Cortot's brilliant 1930s recordings of Chopin and Debussy Preludes
Truly superb sound quality in these newly 32-bit XR remastered recordings
That is what this volume, which I hope will be the first of many, has I hope achieved. For the first time the vagaries of 1930s pitch stability have been treatable, bringing an iron-like stability and solidity to Cortot's piano. This, coupled with the re-equalisation of 32-bit XR remastering, brings Cortot's instrument back to life as never before. I've also used the sympathetic resonances of the small recital hall at Santa Cecilia in Rome to further bring a sense of "being there" to the sound of these unsurpassed performances, and for this reason would recommend listeners to the Ambient Stereo editions of this release - they retain the mono integrity of the original recording whilst offering breathing space around the intrument.
As with our remastering of Schnabel's Beethoven sonatas, the combination of these approaches will surely allow those already familiar with these recordings to hear them almost afresh, to re-evaluate Cortot's artistry again, and greatly enhance the pleasure of listening to one of the greatest of pianists at his very finest.
CHOPIN 24 Preludes, Op. 28
Recorded 5 July 1933 & 20 April 1934, Abbey Road Studio 3
Matrix Nos 2B.5214-21
Catalogue Nos. HMV DB.2015-18
DEBUSSY Preludes, Book 1
Recorded 2 June 1930, 12/13 May 1931, 2 July 1931, Studio C, Small Queen's Hall, London
Matrix Nos OB.867-72, 875, 878, 985, 28877, CF.3328
Catalogue Nos. HMV DB.1240-44
Alfred Cortot piano
Cortot’s Debussy Preludes are mesmeric in all respects
This is a tremendous issue. Andrew Rose of Pristine Classical has managed to smooth out any pitch problems for this 1933/34 set of Préludes. He has allowed us access to a sense of space around Cortot by using the sympathetic resonances of the small recital hall in Santa Cecilia, Rome to add depth, something that can be enhanced using the Ambient Stereo version of this release.
The Chopin Preludes on offer here, recorded in Abbey Road Studio No. 3 on July 5, 1933, and April 20, 1934, and originally issued on HMV DBs, offer astonishing insight into Cortot’s way with the magnificent edifice of op. 28. Interesting to compare this performance with the earlier March 1926 performance recorded at Hayes, Middlesex (using, in the present instance, Mark Obert-Thorn’s Naxos transfer, 8.111023). There, there is a fragility of sound running through that, in comparison, which sounds almost vulnerable. The performance remains astonishing, but somehow just fails to reach the heights of the later, perhaps merely because it is easier to get swept away by the sound of the Pristine release. There can be no denying that the added depth of the 1933/34 recording in Rose’s hands opens grand vistas. The E Minor (No. 4) becomes a Lisztian tone poem in piano transcription such is its emotional impact, while the larger range of dynamic and the clarity enables one to admire the faux-innocence in No. 7 (the famous A-Major Andantino) that made Cortot’s Kinderszenen readings so special. The carefully plotted waves of sound of No. 8 (F♯-Minor, Molto agitato) become all the more marvelous; the so-called “Raindrop” is, once more, a tone poem in all but name, its dynamic range and interpretational vista all the more honored in the Pristine pressing. Cortot’s legerdemain becomes even more jaw-dropping. The C Minor’s opening paragraph (No. 20) is positively granitic here in Abbey Road, while its edges are softened somewhat in Hayes; No. 23 (F Major) is magical, even more than the earlier performance, while the final D Minor is a Flying Dutchman-like storm of more immediacy than in the 1926 traversal, and thus achieves more of a sense of culminatory, hard-won triumph. Both versions honor in no uncertain terms the grand operatic drama of No. 18 (F Minor).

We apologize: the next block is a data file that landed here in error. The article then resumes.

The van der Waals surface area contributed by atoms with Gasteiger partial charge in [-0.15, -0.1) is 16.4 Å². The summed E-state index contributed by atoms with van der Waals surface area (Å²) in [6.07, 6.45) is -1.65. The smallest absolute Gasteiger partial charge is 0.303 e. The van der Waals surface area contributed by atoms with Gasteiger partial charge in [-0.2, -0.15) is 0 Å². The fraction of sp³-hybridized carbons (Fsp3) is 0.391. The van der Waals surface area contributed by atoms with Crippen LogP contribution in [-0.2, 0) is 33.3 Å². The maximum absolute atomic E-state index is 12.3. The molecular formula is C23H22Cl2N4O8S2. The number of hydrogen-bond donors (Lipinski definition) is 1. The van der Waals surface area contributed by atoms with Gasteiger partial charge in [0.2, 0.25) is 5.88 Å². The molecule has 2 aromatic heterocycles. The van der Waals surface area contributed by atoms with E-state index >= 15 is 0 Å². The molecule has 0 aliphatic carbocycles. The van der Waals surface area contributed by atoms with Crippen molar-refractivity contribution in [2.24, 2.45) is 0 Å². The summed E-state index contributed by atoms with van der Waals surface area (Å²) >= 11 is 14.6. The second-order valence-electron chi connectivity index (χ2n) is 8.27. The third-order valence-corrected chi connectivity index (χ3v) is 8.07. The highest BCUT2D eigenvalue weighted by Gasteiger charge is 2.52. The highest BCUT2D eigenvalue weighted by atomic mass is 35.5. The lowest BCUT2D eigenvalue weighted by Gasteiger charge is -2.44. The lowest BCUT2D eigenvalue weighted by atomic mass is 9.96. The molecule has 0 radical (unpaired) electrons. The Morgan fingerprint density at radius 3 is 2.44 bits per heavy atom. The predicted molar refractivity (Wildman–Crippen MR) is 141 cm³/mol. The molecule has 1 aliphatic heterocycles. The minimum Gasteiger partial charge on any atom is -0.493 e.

Unfortunately I don’t have access to the EMI Références issue of the 1933/34 account. It may well be difficult to source, anyway, and the Pristine is available as a download pretty much anywhere, and easily.
Cortot’s Debussy Preludes are mesmeric in all respects. There is a superhuman care injected into the chordal work of “Danseuses de Dephes”; the sheer evenness of the oscillations of “Le vent dans le plaine” is miraculous in itself, and the sonics allow us to enjoy the variations in tone Cortot brings to “Les sons et les parfumes tournent dans l’air du soir.” Amazingly, the sonics cope with the high frequency demands of “Les collines d’Anacapri” (and, just, with “Ce qu’a vu le vent de l’ouest”) and support the astonishing fragility of “Des pas sur la neige.” Perhaps the quality of the transfer comes across most fully in the sunken cathedral, a celebration of remembered bell resonances and recontextualized plainchant; yet being able to savor the quixotic temperament of the final “Minstrels” is another aspect of this.
This article originally appeared in Issue 36:6 (July/Aug 2013) of Fanfare Magazine.